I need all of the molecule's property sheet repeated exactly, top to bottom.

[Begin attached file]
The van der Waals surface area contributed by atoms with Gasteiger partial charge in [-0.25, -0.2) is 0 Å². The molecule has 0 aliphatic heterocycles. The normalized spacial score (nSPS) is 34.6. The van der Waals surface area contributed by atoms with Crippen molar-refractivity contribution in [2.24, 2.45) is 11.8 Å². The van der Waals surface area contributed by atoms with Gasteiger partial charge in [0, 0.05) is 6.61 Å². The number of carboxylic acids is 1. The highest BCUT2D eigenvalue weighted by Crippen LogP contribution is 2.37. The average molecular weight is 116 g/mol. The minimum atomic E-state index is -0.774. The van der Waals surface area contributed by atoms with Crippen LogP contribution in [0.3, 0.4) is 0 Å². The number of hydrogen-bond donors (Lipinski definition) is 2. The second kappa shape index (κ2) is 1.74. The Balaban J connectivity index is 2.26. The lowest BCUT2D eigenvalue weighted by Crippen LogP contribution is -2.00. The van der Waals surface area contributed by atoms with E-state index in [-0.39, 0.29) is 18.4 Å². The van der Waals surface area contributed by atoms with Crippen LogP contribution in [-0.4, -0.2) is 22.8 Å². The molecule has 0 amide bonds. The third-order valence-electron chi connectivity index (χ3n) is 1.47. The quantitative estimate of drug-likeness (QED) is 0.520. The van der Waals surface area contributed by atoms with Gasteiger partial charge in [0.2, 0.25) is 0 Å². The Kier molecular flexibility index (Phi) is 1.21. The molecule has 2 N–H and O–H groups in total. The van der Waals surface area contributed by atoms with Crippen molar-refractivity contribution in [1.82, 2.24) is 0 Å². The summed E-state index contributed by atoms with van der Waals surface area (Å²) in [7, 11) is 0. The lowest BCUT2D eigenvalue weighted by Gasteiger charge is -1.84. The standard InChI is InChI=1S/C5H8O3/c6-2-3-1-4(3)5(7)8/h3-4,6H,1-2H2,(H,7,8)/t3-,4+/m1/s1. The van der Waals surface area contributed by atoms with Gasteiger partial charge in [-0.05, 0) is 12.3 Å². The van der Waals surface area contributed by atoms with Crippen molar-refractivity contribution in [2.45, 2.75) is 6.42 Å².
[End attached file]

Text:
The van der Waals surface area contributed by atoms with Gasteiger partial charge in [-0.25, -0.2) is 0 Å². The molecule has 0 aliphatic heterocycles. The normalized spacial score (nSPS) is 34.6. The van der Waals surface area contributed by atoms with Crippen molar-refractivity contribution in [2.24, 2.45) is 11.8 Å². The van der Waals surface area contributed by atoms with Gasteiger partial charge in [0, 0.05) is 6.61 Å². The number of carboxylic acids is 1. The highest BCUT2D eigenvalue weighted by Crippen LogP contribution is 2.37. The average molecular weight is 116 g/mol. The minimum atomic E-state index is -0.774. The van der Waals surface area contributed by atoms with Crippen LogP contribution in [0.3, 0.4) is 0 Å². The number of hydrogen-bond donors (Lipinski definition) is 2. The second kappa shape index (κ2) is 1.74. The Balaban J connectivity index is 2.26. The lowest BCUT2D eigenvalue weighted by Crippen LogP contribution is -2.00. The van der Waals surface area contributed by atoms with E-state index in [-0.39, 0.29) is 18.4 Å². The van der Waals surface area contributed by atoms with Crippen LogP contribution in [-0.4, -0.2) is 22.8 Å². The molecule has 0 amide bonds. The third-order valence-electron chi connectivity index (χ3n) is 1.47. The quantitative estimate of drug-likeness (QED) is 0.520. The van der Waals surface area contributed by atoms with Gasteiger partial charge in [0.2, 0.25) is 0 Å². The Kier molecular flexibility index (Phi) is 1.21. The molecule has 2 N–H and O–H groups in total. The van der Waals surface area contributed by atoms with Crippen molar-refractivity contribution in [1.82, 2.24) is 0 Å². The summed E-state index contributed by atoms with van der Waals surface area (Å²) in [7, 11) is 0. The lowest BCUT2D eigenvalue weighted by Gasteiger charge is -1.84. The standard InChI is InChI=1S/C5H8O3/c6-2-3-1-4(3)5(7)8/h3-4,6H,1-2H2,(H,7,8)/t3-,4+/m1/s1. The van der Waals surface area contributed by atoms with Gasteiger partial charge in [-0.05, 0) is 12.3 Å². The van der Waals surface area contributed by atoms with Crippen molar-refractivity contribution in [2.45, 2.75) is 6.42 Å².